By Meredith Ganzman (@MGanzman)
Love, Love, Love? No, I really really really did not. Roundabout’s new three-act off-Broadway play by Mike Bartlett and directed by Michael Mayer tells the story of the baby boomer generation once they have had babies of their own.
It’s 1967 and Kenneth (Richard Armitage) is squatting in his brother Henry’s (Alex Hurt) apartment in London – think Beatlemania and sex, drugs and rock ‘n’ roll. Sandra (Amy Ryan) and Kenneth meet and immediately fall for each other, though she’s supposed to be on a date with Henry. Today we would call that a total break in bro-code, but not in the summer of love. And that’s Act I.
Act II opens twenty some years later. Kenneth and Sandra are married and living in Reading, a posh London suburb. Kenneth’s shaggy hair is slicked back. Sandra’s traded a mini color block dress and white go-go boots for a red power suit. They have two teenage children, Rose (Zoe Kazan) and Jamie (Ben Rosenfield). They look more grown up, but are they more mature? They’re unhappy and no longer in love. It’s not the life they intended to have. And that’s Act II. Oh yeah, Rosie is left crying over her birthday cake. It’s also her birthday. And Jamie is smoking a cigarette.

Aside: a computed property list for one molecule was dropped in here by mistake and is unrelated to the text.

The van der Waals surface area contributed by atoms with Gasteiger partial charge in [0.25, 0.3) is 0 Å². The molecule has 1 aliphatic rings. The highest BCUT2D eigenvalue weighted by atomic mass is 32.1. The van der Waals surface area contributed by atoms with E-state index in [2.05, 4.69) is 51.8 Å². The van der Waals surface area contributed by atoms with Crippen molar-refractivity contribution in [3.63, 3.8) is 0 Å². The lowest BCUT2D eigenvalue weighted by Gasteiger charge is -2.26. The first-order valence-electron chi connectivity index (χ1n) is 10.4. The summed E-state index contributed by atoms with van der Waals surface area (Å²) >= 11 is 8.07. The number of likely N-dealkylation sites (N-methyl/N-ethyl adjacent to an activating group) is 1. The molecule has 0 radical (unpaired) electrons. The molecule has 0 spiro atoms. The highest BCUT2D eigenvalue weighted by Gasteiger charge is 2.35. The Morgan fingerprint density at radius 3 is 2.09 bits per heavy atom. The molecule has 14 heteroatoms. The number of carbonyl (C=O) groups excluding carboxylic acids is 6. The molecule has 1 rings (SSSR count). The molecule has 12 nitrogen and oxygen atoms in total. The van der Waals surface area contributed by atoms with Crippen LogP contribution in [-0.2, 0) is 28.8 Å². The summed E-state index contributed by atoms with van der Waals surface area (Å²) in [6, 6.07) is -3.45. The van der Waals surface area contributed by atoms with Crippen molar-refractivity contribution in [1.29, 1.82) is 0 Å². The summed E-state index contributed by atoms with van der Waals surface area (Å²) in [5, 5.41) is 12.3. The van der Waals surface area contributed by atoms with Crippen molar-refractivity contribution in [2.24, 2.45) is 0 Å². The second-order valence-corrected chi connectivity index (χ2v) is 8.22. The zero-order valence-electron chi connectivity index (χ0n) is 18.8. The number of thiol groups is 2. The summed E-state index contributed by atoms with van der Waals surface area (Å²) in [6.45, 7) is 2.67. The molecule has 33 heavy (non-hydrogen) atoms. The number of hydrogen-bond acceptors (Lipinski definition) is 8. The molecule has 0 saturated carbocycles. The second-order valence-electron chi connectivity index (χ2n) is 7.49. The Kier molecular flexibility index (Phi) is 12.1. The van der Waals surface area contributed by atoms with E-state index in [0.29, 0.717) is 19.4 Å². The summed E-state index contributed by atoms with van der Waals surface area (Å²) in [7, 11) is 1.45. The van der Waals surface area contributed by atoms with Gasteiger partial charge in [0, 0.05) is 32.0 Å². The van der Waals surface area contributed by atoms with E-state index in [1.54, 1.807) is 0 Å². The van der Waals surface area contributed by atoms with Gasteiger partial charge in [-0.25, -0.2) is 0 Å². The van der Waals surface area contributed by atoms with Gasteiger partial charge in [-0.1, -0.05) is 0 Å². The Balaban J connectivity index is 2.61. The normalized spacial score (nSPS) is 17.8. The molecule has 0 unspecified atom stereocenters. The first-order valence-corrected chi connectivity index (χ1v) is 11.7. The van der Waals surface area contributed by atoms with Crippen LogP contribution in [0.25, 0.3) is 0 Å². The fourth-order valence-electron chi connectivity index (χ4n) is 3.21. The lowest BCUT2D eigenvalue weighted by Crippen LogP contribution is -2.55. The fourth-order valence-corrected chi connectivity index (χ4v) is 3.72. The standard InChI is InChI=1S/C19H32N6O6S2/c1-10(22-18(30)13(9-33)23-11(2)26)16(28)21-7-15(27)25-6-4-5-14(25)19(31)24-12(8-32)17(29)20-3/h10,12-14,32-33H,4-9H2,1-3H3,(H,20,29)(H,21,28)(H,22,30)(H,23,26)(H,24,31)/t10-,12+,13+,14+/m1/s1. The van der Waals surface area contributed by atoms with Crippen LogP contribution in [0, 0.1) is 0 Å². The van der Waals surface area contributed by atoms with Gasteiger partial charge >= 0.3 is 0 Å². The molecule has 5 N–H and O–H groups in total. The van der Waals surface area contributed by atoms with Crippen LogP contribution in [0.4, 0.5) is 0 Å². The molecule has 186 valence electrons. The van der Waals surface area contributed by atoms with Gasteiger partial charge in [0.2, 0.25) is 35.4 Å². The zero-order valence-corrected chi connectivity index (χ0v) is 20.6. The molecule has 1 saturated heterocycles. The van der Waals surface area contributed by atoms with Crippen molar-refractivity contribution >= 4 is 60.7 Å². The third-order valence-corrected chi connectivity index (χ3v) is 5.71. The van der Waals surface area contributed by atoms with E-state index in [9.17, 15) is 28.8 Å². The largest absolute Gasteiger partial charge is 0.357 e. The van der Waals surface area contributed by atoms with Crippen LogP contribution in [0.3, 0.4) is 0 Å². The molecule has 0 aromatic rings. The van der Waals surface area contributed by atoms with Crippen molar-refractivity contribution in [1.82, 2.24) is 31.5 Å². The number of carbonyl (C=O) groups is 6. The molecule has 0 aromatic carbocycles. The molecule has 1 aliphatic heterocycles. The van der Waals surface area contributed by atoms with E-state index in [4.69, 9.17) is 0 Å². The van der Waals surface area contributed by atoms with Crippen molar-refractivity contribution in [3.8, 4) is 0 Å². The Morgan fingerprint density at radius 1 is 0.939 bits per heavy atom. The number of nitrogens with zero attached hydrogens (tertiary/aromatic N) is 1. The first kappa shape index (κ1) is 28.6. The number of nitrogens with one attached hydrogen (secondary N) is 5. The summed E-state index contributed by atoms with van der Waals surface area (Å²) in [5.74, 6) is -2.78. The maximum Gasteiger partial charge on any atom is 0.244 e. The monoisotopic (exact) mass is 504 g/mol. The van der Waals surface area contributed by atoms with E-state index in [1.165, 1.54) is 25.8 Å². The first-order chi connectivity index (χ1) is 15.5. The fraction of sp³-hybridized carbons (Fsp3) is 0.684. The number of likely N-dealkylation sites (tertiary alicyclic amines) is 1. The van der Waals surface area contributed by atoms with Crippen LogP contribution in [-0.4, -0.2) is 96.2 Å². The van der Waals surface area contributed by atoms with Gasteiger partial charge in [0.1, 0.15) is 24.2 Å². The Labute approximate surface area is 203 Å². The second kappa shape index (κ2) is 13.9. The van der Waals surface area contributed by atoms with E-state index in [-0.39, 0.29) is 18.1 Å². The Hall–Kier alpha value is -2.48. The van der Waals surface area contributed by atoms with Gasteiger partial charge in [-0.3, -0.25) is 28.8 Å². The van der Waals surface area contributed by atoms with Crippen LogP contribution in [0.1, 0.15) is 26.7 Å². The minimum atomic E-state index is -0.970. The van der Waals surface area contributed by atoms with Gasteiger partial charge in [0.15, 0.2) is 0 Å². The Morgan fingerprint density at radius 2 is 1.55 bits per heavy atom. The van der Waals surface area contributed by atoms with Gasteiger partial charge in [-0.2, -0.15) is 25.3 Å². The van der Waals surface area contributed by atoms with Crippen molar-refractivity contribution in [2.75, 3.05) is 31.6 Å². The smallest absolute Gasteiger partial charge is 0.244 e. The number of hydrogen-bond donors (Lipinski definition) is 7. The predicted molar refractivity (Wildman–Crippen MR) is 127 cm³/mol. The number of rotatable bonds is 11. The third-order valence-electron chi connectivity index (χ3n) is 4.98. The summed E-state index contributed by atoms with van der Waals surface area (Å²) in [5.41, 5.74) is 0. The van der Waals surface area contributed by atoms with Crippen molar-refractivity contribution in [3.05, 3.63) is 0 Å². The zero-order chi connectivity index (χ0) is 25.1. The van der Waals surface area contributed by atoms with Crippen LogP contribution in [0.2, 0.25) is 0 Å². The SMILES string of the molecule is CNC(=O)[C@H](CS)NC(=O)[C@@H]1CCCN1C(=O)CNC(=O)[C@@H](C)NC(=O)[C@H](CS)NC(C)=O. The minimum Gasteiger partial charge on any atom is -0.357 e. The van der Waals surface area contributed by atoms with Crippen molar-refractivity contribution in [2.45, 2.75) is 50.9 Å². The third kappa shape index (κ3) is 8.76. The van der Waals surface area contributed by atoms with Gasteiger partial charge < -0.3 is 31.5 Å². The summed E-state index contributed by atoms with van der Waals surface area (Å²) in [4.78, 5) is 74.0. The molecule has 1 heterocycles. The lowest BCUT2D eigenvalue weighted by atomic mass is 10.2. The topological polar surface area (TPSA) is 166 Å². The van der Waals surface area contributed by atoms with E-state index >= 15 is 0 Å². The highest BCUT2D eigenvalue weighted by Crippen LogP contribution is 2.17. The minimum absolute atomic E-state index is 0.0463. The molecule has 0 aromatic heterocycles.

Ok Act III – It’s present day. Henry has died, and Rose meets her father at his home after the funeral. Jamie is living there as well. Sandra also joins them. Sandra and Kenneth have been divorced for many years, and she is remarried. Rose, now in her thirties and a struggling violinist, has a very big request for her parents – to buy her a house. She blames them for encouraging her to pursue a passion that has left her penniless.
Yes, this may be most of the plot, but there’s not much more to tell. Bartlett brought a very different family story with King Charles III last year to Broadway. But with Love, Love, Love. Bartlett’s book paints a completely superficial portrait of the truly unlikable and unsympathetic characters.
In the final act, Rose pleads for her parents’ financial support. Though her generation may not have had the same opportunities as that of her parents, rather than feel sorry for her, you pity the parents for having to deal with such a self-absorbed, selfish and disrespectful daughter.
Ryan and Armitage do their best to bring depth to these characters, but no amount of alcohol they consume on stage – or that you consume during the two intermissions – can do that. Michael Mayer’s direction seems to completely ignore the text, not that there is much to gleam in the first place. Linking Act I and Act II is the Beatles’ “All You Need Is Love,” but this play needs so much more, starting with some context and characters that an audience will not absolutely hate.
Love, Love, Love is playing The Laura Pels Theatre through December 18.